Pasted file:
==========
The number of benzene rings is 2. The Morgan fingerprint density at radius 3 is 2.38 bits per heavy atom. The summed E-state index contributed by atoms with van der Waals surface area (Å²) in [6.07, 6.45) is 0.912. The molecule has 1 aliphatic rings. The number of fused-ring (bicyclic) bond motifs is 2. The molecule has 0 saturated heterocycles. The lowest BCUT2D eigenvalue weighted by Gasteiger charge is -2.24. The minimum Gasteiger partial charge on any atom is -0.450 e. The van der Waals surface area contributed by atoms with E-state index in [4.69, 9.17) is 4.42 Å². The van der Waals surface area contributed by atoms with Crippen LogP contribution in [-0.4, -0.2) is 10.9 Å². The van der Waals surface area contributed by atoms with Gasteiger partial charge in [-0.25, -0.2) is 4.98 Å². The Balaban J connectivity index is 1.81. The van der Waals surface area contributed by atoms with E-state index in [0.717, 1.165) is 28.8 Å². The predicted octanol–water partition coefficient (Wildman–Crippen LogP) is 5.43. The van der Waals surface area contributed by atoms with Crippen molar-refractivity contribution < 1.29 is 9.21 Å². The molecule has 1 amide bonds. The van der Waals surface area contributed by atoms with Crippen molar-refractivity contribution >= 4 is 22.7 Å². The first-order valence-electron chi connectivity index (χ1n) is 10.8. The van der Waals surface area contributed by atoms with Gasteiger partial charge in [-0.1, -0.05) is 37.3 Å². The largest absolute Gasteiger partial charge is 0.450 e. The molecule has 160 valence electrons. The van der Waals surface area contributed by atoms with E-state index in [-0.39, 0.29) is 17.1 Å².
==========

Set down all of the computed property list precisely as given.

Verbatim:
The number of benzene rings is 2. The Morgan fingerprint density at radius 3 is 2.38 bits per heavy atom. The summed E-state index contributed by atoms with van der Waals surface area (Å²) in [6.07, 6.45) is 0.912. The molecule has 1 aliphatic rings. The number of fused-ring (bicyclic) bond motifs is 2. The molecule has 0 saturated heterocycles. The lowest BCUT2D eigenvalue weighted by Gasteiger charge is -2.24. The minimum Gasteiger partial charge on any atom is -0.450 e. The van der Waals surface area contributed by atoms with E-state index in [4.69, 9.17) is 4.42 Å². The van der Waals surface area contributed by atoms with Crippen LogP contribution in [-0.4, -0.2) is 10.9 Å². The van der Waals surface area contributed by atoms with Gasteiger partial charge in [-0.25, -0.2) is 4.98 Å². The Balaban J connectivity index is 1.81. The van der Waals surface area contributed by atoms with E-state index in [0.717, 1.165) is 28.8 Å². The predicted octanol–water partition coefficient (Wildman–Crippen LogP) is 5.43. The van der Waals surface area contributed by atoms with Crippen molar-refractivity contribution < 1.29 is 9.21 Å². The molecule has 1 amide bonds. The van der Waals surface area contributed by atoms with Crippen molar-refractivity contribution >= 4 is 22.7 Å². The first-order valence-electron chi connectivity index (χ1n) is 10.8. The van der Waals surface area contributed by atoms with Gasteiger partial charge in [-0.1, -0.05) is 37.3 Å². The largest absolute Gasteiger partial charge is 0.450 e. The molecule has 160 valence electrons. The van der Waals surface area contributed by atoms with E-state index in [-0.39, 0.29) is 17.1 Å².